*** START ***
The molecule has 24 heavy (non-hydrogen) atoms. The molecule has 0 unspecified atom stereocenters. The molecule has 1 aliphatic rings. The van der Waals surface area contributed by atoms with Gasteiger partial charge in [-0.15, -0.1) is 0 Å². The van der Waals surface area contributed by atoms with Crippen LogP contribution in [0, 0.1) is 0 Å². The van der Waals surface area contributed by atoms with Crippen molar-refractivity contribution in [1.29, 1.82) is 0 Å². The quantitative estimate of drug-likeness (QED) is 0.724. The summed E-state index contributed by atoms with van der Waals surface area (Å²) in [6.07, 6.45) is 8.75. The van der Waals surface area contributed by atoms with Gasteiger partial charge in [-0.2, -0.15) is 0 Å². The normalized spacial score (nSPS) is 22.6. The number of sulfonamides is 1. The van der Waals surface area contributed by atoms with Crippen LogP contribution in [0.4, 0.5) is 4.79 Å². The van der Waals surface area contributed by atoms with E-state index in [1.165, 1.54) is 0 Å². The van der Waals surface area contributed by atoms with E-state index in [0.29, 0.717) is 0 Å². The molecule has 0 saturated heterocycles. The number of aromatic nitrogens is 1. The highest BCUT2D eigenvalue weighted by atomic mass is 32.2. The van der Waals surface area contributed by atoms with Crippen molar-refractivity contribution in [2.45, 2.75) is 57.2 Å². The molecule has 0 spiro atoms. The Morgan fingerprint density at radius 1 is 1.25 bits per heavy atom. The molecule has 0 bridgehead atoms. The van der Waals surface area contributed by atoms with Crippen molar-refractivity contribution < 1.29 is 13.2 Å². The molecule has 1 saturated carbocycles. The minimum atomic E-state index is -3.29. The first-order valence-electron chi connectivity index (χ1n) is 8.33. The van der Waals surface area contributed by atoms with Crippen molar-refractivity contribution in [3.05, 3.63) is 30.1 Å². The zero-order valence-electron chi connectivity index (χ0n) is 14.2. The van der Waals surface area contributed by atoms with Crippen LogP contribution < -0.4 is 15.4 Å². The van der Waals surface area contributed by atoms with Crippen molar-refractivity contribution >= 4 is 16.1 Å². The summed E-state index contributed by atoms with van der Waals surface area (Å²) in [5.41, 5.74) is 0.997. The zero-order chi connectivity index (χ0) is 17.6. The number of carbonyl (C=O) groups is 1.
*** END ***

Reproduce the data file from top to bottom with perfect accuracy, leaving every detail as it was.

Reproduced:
The molecule has 24 heavy (non-hydrogen) atoms. The molecule has 0 unspecified atom stereocenters. The molecule has 1 aliphatic rings. The van der Waals surface area contributed by atoms with Gasteiger partial charge in [-0.15, -0.1) is 0 Å². The van der Waals surface area contributed by atoms with Crippen LogP contribution in [0, 0.1) is 0 Å². The van der Waals surface area contributed by atoms with Crippen molar-refractivity contribution in [1.29, 1.82) is 0 Å². The quantitative estimate of drug-likeness (QED) is 0.724. The summed E-state index contributed by atoms with van der Waals surface area (Å²) in [6.07, 6.45) is 8.75. The van der Waals surface area contributed by atoms with Gasteiger partial charge in [-0.2, -0.15) is 0 Å². The normalized spacial score (nSPS) is 22.6. The number of sulfonamides is 1. The van der Waals surface area contributed by atoms with Crippen LogP contribution in [0.4, 0.5) is 4.79 Å². The van der Waals surface area contributed by atoms with E-state index in [1.165, 1.54) is 0 Å². The van der Waals surface area contributed by atoms with E-state index in [0.29, 0.717) is 0 Å². The molecule has 0 saturated heterocycles. The number of aromatic nitrogens is 1. The highest BCUT2D eigenvalue weighted by atomic mass is 32.2. The van der Waals surface area contributed by atoms with Crippen molar-refractivity contribution in [2.45, 2.75) is 57.2 Å². The molecule has 0 spiro atoms. The Morgan fingerprint density at radius 1 is 1.25 bits per heavy atom. The molecule has 0 bridgehead atoms. The van der Waals surface area contributed by atoms with Crippen molar-refractivity contribution < 1.29 is 13.2 Å². The molecule has 1 saturated carbocycles. The minimum atomic E-state index is -3.29. The first-order valence-electron chi connectivity index (χ1n) is 8.33. The van der Waals surface area contributed by atoms with Crippen molar-refractivity contribution in [3.05, 3.63) is 30.1 Å². The zero-order valence-electron chi connectivity index (χ0n) is 14.2. The van der Waals surface area contributed by atoms with Crippen LogP contribution < -0.4 is 15.4 Å². The van der Waals surface area contributed by atoms with Crippen molar-refractivity contribution >= 4 is 16.1 Å². The summed E-state index contributed by atoms with van der Waals surface area (Å²) in [5.41, 5.74) is 0.997. The zero-order chi connectivity index (χ0) is 17.6. The number of carbonyl (C=O) groups is 1.